The Dark Crystal: Plot and Characters

dark_crystal-chamberlainI’ve reached the point in the story where Kira, the female lead, shows up. This makes all of the background illustrations different. They could have generalized the problem of adding another gelfling to all the pictures by overlaying an unvarying image of Kira on the same images, like they do with dropped objects. But they chose not to, and it’s probably a good thing. Unless the room graphics are very uniform in layout — which they’re not in this game — that approach frequently winds up displaying things floating in the air or in the middle of a river or something. I wonder again if the experiences gained in making this game led to King’s Quest, with its uniform perspective and sprite-based engine.

Kira’s presence causes the landstriders, which have been present in one room thoughout the game, to suddenly become ridable, something I don’t think I’d have guessed without knowledge of the movie. The Dark Crystal follows the movie pretty closely. It inserts puzzles into the movie’s framework — for example, you have to solve a puzzle to find the double flute that Jen was playing in the movie’s first shot of him — but a significant amount of the game consists of simply replicating Jen’s actions from the movie. The whole thing would probably be bewildering to someone who hadn’t seen the original, but that’s really to be expected. It’s a rare adaptation that really stands on its own. But here, we have the additional handicap of lacking one crucial piece of the game designer’s art, one that hadn’t really been developed yet at this early juncture: cut scenes.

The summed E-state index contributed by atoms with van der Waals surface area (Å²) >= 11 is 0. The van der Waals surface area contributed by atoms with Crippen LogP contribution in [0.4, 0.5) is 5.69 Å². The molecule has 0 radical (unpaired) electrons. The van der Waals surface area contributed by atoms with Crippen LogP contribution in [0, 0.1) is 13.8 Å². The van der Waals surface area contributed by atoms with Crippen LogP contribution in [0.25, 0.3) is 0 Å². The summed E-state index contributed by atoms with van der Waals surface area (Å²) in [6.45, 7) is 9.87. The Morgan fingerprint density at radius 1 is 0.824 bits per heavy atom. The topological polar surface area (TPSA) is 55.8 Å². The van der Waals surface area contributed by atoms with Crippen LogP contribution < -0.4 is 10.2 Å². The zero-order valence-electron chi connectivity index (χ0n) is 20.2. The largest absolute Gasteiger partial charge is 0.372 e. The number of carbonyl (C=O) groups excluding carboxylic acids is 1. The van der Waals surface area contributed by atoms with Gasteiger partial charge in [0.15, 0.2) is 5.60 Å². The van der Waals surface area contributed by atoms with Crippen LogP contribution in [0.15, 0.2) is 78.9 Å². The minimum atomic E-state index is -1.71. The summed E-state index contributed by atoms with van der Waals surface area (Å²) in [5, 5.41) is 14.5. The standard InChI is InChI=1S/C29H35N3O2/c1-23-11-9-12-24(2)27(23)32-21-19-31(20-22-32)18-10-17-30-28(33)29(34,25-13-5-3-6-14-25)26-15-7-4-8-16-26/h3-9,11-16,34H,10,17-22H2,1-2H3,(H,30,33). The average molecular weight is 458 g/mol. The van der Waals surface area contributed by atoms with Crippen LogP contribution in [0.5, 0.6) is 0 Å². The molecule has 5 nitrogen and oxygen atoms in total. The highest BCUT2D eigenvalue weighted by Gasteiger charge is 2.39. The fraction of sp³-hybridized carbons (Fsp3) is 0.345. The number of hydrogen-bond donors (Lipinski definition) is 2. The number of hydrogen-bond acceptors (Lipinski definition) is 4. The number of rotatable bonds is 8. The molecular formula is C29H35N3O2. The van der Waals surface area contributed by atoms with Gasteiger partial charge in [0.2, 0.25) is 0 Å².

Yes, cut scenes. Strange to think that there was a time before them, seeing what a simple idea they really are, but it wasn’t until the mid-to-late 1980s that they started showing up to any significant degree. It just wasn’t part of people’s idea of how games worked. And without some means of showing things that aren’t happening to the player character, this game has to leave out everything that goes on in the Skeksis castle before Jen gets there. That’s a big chunk of the plot. Instead, the Chamberlain, a major character in the film, just shows up in Jen’s path with no precedent or explanation, and disappears shortly thereafter.

2 Comments so far

  1. J.P. McDevitt on 13 Mar 2016

    Reminds me of The Black Cauldron, my first adventure game not counting Mixed-Up Mother Goose. Reading the books helped me solve some of the puzzles (the one I remember best was figuring out where to use the magic word). Didn’t get to see the film until Disney finally released it on VHS in 1998.

  2. TsuDhoNimh on 13 May 2016

    The arcade game Ms. Pacman (1982) was famous for its cut scenes. I’m not sure if that’s the first game with cut scenes, but it’s certainly one of the best and most memorable use of them in 1980s games.

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